I met Melodee when we were both attending classes at Southeast Missouri University in Cape Girardeau Missouri. We were both sophomores and I was majoring in biology to prepare for either medical school or veterinary school. I hadn’t made up my mind yet. Melodee was, as far as I could tell, majoring in either parties or guys.
She rarely went to classes and never seemed to actually study. We shared a room for a year, and I can only recall her actually reading a textbook in more than a casual manner one time. Usually she would take ten minutes to skim the material and then head out on the town.
And her class schedule was wild, too. She often just signed up for classes she thought might be interesting, not the ones that would apply to a degree of any kind.
Melodee did spend a lot of time in the Student Union Hall and in the cafeteria. Unlike most of us who went there to study, she went to flirt. She had this habit of reading Penthouse and Hustler magazines while there, and that would always get at least a dozen guys to come by and ask her about what she was reading. More than once have I seen Melodee respond by reading a few passages from the Penthouse Forum out loud to the guys.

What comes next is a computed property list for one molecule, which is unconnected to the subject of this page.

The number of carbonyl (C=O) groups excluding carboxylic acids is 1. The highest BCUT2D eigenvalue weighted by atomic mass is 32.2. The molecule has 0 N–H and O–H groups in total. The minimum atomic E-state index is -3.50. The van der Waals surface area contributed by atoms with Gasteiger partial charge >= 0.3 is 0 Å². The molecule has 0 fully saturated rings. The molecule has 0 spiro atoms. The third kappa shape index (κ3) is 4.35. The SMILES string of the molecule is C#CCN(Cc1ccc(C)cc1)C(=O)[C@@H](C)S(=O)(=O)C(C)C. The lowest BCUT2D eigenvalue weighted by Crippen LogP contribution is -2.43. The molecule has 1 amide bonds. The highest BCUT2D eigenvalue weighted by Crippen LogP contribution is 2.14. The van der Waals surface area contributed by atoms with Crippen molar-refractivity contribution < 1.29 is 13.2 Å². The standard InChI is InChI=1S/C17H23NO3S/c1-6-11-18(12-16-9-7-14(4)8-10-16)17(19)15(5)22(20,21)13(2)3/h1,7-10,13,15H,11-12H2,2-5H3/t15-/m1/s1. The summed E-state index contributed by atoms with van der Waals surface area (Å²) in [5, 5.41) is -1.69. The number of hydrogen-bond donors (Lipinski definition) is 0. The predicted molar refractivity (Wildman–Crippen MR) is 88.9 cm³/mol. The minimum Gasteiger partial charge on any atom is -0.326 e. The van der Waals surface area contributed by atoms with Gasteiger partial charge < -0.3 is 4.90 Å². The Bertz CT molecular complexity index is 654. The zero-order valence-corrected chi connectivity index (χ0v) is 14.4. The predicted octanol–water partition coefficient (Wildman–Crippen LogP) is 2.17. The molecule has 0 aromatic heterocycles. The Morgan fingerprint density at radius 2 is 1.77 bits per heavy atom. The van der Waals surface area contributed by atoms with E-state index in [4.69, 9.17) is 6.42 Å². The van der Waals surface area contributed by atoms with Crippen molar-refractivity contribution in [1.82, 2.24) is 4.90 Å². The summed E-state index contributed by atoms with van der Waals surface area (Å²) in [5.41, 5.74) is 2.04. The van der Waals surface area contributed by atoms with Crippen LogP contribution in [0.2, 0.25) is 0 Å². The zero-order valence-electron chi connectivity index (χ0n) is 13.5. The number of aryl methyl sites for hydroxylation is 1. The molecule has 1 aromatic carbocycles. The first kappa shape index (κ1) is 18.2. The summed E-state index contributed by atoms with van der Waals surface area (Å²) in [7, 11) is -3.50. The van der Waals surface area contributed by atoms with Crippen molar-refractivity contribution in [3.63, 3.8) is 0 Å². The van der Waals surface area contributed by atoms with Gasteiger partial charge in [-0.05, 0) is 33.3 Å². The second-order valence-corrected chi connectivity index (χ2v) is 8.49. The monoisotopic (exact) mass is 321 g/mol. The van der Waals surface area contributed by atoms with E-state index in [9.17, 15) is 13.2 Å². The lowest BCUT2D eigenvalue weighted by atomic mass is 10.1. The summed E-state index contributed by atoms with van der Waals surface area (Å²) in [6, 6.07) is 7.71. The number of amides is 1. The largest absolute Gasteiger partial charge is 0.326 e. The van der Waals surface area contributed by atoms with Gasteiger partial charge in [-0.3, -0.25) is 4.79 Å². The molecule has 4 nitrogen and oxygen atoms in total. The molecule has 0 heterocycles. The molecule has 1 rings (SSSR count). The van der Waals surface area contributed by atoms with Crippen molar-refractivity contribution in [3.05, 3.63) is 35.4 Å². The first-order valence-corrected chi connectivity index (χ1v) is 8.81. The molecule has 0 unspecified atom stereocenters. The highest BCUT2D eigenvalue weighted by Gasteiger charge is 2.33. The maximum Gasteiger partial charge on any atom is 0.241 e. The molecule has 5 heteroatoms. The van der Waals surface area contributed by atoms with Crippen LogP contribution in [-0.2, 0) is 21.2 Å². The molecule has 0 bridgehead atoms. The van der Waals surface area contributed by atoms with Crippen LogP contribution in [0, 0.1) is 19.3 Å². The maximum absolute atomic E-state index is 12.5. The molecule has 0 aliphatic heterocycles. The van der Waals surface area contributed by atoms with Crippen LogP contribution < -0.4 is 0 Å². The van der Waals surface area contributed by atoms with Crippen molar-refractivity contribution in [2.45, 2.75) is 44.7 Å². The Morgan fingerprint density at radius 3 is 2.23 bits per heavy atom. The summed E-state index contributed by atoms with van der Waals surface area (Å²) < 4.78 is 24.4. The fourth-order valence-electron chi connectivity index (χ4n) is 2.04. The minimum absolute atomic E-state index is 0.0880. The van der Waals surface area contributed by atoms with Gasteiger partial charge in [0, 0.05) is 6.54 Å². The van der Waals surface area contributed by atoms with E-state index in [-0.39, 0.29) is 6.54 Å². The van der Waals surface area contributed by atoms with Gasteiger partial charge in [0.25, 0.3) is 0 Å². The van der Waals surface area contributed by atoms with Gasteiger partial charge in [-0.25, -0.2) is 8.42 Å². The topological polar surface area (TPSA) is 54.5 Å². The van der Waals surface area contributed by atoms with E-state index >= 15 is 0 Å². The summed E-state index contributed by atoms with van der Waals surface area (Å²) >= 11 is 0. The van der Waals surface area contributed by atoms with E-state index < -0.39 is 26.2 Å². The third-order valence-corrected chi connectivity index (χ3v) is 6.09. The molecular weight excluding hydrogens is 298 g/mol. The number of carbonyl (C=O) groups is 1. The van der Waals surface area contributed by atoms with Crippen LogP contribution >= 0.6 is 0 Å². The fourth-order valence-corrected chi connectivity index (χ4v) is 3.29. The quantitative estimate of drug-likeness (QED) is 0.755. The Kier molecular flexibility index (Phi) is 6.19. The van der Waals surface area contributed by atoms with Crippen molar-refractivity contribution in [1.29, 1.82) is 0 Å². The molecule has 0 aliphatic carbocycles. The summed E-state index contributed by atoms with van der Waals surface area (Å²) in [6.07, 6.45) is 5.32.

No matter how much I talked to her about being a little more delicate and ladylike, it did no good. It wasn’t any better when the dean and chancellor talked to her. Melodee had her own way of doing things, and that was that.
At the end of our junior year, Melodee took a year off. She worked at a fast food joint waiting tables, no small trick for a deaf person, and did well at it. The restaurant was near the campus and a lot of people she knew came in nearly every day. I won’t say that this time off let Melodee discover herself, though. I think she already knew who and what she was, probably a lot sooner and better than I did. The time did let her decide to go back to school and get her degree in liberal arts.
After that, she started writing full time using a couple of men’s names and sold a ton of stories and books in science fiction and fantasy. In between, she took more classes and wrangled all of her disjointed credits into several more degrees, mostly in science.
Melodee and I keep in touch mostly by email these days, though she always drops by to see me when she’s in Florida where I work as a vet at a number of animal parks and attractions. I use my degree almost every day, but I don’t think that Melodee has used any of hers.
Unless she decides to make someone call her “Doctor” because she can.